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Re: Crash B26 on 11.April 1945 near Cologne

Hello, RSwank,

My joy knows no bounds over this find of the G2-journal of the 82nd Airborn Div. I have searched for a long time for this, but found nothing. This was a really nice Christmas present. I thank you very much for this help, now I can finally tell the story of the crashed B-26 completely and truthfully.

Only with the crew members there are still some ambiguities, but there I will continue to research .

Is this G2-Journal also available for the month of March 1945 ? And can I also read it as a PDF ?

Thank you again for this very nice cooperation, we will certainly hear

( read ) from each other again
Best regards
Manni
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  #19  
Old 26th December 2019, 19:18
RSwank RSwank is offline
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Re: Crash B26 on 11.April 1945 near Cologne

Yes, there is a 719 page file from 9 February to 6 April 1945 here:

https://mcoepublic.blob.core.usgovcl...31_PartA-F.pdf

All these files are located on this page:

https://www.benning.army.mil/Library...ilm/index.html


Have you ever requested any CDs from AFHRA? CDs are $30 each: https://www.afhra.af.mil/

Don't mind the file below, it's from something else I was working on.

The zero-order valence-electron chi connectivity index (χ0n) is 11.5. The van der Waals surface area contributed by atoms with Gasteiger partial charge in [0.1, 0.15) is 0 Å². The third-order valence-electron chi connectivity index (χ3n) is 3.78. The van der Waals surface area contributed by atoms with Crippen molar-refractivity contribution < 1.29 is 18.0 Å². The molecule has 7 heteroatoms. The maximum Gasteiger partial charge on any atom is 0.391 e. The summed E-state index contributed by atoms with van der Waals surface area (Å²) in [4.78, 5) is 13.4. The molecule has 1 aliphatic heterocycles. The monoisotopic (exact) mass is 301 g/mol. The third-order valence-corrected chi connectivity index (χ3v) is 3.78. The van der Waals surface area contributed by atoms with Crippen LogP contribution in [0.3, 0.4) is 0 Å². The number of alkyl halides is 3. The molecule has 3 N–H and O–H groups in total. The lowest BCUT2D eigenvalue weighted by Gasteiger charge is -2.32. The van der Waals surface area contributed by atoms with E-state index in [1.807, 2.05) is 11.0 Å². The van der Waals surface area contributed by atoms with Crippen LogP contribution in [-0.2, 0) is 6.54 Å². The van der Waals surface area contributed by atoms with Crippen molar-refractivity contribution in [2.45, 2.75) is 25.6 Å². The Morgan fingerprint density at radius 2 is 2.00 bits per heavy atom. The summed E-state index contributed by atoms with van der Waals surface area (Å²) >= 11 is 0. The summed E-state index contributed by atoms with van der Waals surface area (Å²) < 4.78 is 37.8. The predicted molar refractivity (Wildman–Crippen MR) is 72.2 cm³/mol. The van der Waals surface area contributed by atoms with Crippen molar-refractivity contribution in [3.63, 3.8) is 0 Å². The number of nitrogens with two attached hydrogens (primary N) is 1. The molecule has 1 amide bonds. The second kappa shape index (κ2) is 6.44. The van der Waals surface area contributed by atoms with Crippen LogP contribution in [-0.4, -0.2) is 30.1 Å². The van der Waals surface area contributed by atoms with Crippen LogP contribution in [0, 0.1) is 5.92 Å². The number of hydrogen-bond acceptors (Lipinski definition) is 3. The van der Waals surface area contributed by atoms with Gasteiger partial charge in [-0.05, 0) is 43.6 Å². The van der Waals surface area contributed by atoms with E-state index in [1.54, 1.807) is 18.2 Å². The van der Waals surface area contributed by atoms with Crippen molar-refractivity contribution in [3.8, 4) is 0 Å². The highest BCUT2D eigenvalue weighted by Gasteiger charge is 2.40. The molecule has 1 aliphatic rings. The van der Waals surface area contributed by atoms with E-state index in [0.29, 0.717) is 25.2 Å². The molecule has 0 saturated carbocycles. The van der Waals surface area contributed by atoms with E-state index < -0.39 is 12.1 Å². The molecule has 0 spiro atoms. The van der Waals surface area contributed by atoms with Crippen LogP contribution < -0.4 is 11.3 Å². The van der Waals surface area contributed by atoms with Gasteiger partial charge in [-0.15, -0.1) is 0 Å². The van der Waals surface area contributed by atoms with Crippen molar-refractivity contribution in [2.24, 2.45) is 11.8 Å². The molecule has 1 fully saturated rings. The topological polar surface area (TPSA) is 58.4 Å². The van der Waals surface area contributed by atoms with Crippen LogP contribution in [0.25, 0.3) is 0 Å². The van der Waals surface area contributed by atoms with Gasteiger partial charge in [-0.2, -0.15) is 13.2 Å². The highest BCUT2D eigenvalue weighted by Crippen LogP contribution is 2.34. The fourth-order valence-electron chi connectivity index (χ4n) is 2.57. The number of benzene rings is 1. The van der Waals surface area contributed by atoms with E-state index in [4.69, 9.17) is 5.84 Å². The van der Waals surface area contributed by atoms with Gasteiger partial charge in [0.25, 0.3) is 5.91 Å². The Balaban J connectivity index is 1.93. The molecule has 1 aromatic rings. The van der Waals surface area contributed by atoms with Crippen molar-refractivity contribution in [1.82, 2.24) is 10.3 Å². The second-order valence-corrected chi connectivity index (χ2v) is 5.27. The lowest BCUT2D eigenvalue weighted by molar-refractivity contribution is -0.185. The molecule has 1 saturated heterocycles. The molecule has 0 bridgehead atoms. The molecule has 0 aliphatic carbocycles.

They would have files on the 322nd BG and the 450th BS. It can be a little tricky to figure out exactly what to order but I am willing to do that if you have not done so. Sending the CDs overseas may also be problematic. Hopefully we can find a complete crew list for the April 11 mission and possibly also the citation for the DFC for Hopkins.

Last edited by RSwank; 27th December 2019 at 19:08.
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  #20  
Old 27th December 2019, 15:26
manniw manniw is offline
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Re: Crash B26 on 11.April 1945 near Cologne

Hello, Rswank,

again, I can only say thank you for your help. Very interesting, but I need some weeks to analyze all this in peace...
As for the DFC for Hopkins, I haven't found anything yet either,
It is not listed at https://dfcsociety.net.

As a further crew member I got another Sgt. Samar mentioned by the AAM, but also did not find any suitable information. Also the guys from B26 could not help me.

I have some CDs about the 82nd Airborn-Div. and yes, it is right, the transmission was not easy, but finally successful.
I would be interested in more details about the Lt. Jacques J. Saunder. He was the one who conducted the surrender negotiations with the towns of Lülsdorf and Langel. I believe that he was a native German, especially since he was an interrogation officer. I found the following on fold3:
www.fold3.com/record/86035259-jacques-j-saunder.
Only further information I have not found yet.

Thanks again for your effort, if I want to have CD's, I will contact you.

Best regards
Manni

Translated with www.DeepL.com/Translator (free version)